There is an information board and information point with a taped commentary in English, French, German, Italian and Spanish. We found the bus tours don't stop very long and tend to stick together as a group. We managed to work round them to have both temples to ourselves.
The structures are surrounded by a massive boundary wall made up of huge undressed boulders and slabs, weighing several tonnes. There are narrower uprights with huge flat polygonal blocks between them. At the front is a raised forecourt with the two separate temple buildings. The suggestion is that this is where the people gathered to attend rituals while the inner rooms of the temples were reserved for the priestesses.
The northern complex is younger and part of the wall of the southern temple was removed when the northern complex built.
Both temples are built to the same general plan with five apses connected by a central corridor paved with flagstones. The walls incline inwards and it has been suggested the temples may have been covered with a roof of wooden beams covered with clay and reeds.
It is better to visit the northern temple first as there is little left of it. Look for the threshold stone which has a hole through it; a tethering point.
The southern temple is larger, older and better preserved. There is a stone bench to the right of the entrance and a few stone spheres thought to have been used to roll the stones into position. The doorways are made of three massive stones of diminishing sizes which would originally have had a lintel across the top. This is know as a trilithon. A shallow bowl at the entrance may have held liquid for purification purposes. There are small holes in the floor called libation holes. It is thought these could allow liquid offerings to pass into the underworld.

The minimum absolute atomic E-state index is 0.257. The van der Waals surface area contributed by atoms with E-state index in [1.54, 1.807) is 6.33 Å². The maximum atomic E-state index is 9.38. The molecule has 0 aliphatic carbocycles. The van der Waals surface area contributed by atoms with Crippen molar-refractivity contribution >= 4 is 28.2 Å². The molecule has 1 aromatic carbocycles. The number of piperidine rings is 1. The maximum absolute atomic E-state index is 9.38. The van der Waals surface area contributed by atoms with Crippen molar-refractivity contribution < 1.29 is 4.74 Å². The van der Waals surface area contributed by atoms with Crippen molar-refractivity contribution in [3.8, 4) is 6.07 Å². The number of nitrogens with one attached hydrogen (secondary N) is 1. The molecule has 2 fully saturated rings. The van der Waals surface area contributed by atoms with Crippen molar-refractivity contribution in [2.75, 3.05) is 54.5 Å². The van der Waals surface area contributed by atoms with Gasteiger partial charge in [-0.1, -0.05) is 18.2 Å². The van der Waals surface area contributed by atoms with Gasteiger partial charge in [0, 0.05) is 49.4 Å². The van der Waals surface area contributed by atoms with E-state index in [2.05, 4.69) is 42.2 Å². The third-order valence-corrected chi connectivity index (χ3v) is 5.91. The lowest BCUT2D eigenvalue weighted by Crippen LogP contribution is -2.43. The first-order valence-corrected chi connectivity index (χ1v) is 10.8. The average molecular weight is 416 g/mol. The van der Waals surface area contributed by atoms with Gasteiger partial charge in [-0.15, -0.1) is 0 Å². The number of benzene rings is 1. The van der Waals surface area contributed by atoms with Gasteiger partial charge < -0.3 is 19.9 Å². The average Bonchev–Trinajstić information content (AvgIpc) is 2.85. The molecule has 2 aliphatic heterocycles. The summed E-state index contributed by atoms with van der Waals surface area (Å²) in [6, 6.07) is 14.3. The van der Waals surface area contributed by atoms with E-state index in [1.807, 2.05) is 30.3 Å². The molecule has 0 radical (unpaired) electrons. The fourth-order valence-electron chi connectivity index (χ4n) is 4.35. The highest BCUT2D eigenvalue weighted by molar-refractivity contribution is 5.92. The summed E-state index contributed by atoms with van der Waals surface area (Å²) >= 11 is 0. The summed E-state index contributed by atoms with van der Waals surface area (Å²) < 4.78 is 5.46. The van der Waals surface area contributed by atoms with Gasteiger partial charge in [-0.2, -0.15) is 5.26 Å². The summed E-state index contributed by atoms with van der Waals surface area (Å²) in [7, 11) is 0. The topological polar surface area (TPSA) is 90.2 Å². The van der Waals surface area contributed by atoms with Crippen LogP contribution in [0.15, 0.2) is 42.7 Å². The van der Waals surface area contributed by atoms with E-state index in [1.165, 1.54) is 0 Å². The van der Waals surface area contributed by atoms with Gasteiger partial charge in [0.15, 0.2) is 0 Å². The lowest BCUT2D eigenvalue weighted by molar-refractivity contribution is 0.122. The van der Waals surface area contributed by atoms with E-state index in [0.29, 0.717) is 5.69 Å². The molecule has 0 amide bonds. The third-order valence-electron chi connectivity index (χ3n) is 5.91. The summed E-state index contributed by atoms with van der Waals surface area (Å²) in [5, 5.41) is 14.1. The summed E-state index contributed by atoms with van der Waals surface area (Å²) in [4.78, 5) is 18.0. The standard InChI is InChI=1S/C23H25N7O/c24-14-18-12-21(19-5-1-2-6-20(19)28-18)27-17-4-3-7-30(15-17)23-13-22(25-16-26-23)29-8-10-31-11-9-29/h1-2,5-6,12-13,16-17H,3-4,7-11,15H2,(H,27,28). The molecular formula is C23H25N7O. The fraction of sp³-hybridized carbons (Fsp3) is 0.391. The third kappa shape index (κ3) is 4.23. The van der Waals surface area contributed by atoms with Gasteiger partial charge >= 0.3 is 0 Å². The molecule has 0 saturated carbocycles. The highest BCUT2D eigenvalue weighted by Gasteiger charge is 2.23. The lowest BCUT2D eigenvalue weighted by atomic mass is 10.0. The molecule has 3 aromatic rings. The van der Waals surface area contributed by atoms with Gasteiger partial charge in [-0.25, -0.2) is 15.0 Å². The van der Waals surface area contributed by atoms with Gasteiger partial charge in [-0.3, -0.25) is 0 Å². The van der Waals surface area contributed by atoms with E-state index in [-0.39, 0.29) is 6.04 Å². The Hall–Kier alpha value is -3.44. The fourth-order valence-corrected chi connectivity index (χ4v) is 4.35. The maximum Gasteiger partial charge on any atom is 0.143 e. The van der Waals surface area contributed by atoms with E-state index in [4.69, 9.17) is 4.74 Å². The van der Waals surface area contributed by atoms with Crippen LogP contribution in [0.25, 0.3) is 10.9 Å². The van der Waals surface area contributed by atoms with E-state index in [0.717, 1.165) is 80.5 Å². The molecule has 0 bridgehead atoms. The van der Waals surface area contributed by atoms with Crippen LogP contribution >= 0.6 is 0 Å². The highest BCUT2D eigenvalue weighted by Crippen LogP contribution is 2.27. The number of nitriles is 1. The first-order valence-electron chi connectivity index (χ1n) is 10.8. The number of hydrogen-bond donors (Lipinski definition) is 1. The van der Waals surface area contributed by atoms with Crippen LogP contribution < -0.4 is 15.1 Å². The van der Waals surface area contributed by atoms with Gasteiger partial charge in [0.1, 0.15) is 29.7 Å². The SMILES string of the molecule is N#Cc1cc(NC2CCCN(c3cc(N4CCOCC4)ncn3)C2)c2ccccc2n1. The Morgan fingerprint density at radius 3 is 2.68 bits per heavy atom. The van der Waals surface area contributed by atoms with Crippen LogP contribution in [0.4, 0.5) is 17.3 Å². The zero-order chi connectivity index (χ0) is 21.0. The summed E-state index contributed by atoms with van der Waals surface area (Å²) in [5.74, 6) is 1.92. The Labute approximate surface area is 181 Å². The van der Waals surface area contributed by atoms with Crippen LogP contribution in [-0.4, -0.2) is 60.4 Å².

The central corridor leads to an end apse which has what is described as an 'altar' at the end, with pitted decoration. Upright stones support flat stone ‘tables’ (reminiscent of the dressers at Skara Brae). There is a similar altar in the last left apse.
The front right apse has a stone with a very well weathered spiral caring on it. The back right apse has a fire reddened circular hearth stone and a bench altar. There is an ‘oracle stone’ with a beautifully carved circle through it.
It is worth walking round the back of the site to admire the boundary wall. There are also some stones to the side of the north temple which look as if they could be the remains of another temple, but there is no information about this in the books or on the web.
This is an amazing site, definitely a ‘Must See’ and well worthy of its designation of a World Heritage Site. In middle of May the ruins were pink with convolvulus growing everywhere , a welcome splash of colour.
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This review is solely based on the opinion of a Silver Travel Advisor member and not of Silver Travel Advisor Ltd.